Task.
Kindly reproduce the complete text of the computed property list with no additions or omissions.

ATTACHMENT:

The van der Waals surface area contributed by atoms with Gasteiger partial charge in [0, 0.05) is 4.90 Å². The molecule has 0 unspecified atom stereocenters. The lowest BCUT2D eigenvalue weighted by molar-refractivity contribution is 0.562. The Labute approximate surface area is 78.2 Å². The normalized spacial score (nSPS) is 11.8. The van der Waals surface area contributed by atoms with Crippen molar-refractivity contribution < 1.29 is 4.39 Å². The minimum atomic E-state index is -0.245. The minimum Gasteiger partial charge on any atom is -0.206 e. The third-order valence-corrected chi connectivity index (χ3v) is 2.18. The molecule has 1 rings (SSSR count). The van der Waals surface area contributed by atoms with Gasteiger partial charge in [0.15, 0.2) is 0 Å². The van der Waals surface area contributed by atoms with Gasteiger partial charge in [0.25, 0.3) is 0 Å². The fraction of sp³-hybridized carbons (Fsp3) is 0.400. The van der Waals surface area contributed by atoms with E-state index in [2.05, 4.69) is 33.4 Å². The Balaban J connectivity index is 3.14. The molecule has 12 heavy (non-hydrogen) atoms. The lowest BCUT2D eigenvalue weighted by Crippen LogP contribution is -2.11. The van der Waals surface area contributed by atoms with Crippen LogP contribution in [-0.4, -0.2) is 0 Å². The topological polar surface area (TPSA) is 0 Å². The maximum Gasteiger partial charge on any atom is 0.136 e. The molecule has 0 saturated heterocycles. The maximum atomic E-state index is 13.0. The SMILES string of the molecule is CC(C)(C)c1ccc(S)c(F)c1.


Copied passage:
The van der Waals surface area contributed by atoms with Gasteiger partial charge in [0, 0.05) is 4.90 Å². The molecule has 0 unspecified atom stereocenters. The lowest BCUT2D eigenvalue weighted by molar-refractivity contribution is 0.562. The Labute approximate surface area is 78.2 Å². The normalized spacial score (nSPS) is 11.8. The van der Waals surface area contributed by atoms with Crippen molar-refractivity contribution < 1.29 is 4.39 Å². The minimum atomic E-state index is -0.245. The minimum Gasteiger partial charge on any atom is -0.206 e. The third-order valence-corrected chi connectivity index (χ3v) is 2.18. The molecule has 1 rings (SSSR count). The van der Waals surface area contributed by atoms with Gasteiger partial charge in [0.15, 0.2) is 0 Å². The van der Waals surface area contributed by atoms with Gasteiger partial charge in [0.25, 0.3) is 0 Å². The fraction of sp³-hybridized carbons (Fsp3) is 0.400. The van der Waals surface area contributed by atoms with E-state index in [2.05, 4.69) is 33.4 Å². The Balaban J connectivity index is 3.14. The molecule has 12 heavy (non-hydrogen) atoms. The lowest BCUT2D eigenvalue weighted by Crippen LogP contribution is -2.11. The van der Waals surface area contributed by atoms with Crippen LogP contribution in [-0.4, -0.2) is 0 Å². The topological polar surface area (TPSA) is 0 Å². The maximum Gasteiger partial charge on any atom is 0.136 e. The molecule has 0 saturated heterocycles. The maximum atomic E-state index is 13.0. The SMILES string of the molecule is CC(C)(C)c1ccc(S)c(F)c1.